Wednesday, October 04, 2006

Poetry 'n Jazz in Paris Jazz Festival setting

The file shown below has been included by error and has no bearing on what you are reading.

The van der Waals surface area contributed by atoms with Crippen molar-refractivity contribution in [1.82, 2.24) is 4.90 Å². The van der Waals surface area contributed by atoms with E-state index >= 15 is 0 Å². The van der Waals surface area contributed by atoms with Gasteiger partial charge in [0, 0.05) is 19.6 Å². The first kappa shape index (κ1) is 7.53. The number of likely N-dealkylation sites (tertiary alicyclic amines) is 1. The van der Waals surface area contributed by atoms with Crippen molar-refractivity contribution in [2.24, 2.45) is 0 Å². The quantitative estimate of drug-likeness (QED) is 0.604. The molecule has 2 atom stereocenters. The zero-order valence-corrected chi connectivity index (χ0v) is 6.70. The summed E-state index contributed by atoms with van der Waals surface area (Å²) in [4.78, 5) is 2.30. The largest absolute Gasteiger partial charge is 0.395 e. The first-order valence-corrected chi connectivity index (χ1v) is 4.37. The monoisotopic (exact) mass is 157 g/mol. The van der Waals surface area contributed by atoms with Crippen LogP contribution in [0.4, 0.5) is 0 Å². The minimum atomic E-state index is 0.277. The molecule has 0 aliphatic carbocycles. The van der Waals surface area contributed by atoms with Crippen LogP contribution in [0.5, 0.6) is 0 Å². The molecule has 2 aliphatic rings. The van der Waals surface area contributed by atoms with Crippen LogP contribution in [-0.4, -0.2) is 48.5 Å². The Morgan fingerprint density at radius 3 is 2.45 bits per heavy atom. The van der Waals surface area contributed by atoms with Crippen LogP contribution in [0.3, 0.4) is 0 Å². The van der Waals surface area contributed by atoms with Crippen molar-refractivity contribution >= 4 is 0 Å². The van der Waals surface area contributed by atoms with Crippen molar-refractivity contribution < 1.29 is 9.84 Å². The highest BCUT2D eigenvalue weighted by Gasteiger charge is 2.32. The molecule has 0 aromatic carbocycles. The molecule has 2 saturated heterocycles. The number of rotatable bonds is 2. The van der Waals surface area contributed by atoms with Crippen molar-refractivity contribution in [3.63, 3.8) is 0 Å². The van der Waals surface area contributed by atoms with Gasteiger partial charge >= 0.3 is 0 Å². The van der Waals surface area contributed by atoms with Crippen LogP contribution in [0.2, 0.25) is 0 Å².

Went to see William Parker at the Black Rebels Festival up at La Villette Jazz Festival in Paris, and I was AMAZED. The band he put together was stunning, AND it included spoken word by Amiri Baraka (who used to be Leroi Jones: Black Power/Beat poet extraordinaire). The premise was "The Inside Songs of Curtis Mayfield". Now, I bought a ticket because of Baraka, and it was great to see a the man in person, doing his thing (and though he's looking a bit like a Beat Yoda these days--he's 72 years old--he lived up to his fireball reputation). But the real thrill of the evening was the music. It's rare to see a band that's really on fire. And William Parker's musicians were exactly that. The sax and trumpet players, Darryl Foster and Lewis Barnes respectively, were the smoothest and most impeccably together players I've seen all year, and Dave Burrell on piano managed to sound delicate and insane at the same time (and when he plays solos, the man looks like he's wrestling a rhino). And the drummer, a guy named Hamid Drake, sounded like an entire samba band when he got going. For once poetry, pop, and jazz all mashed up together to create something fantastic. The rather, er, expressionistic photo shows a hat, which is Baraka, and a turquoise wristband, which is William Parker playing bass. All of this in the magical Cabaret Sauvage, which is an old dance "guingette" (a wooden circus tent, essentially) that was dismantled from just outside of Paris and installed by the canal in the Parc de la Villette.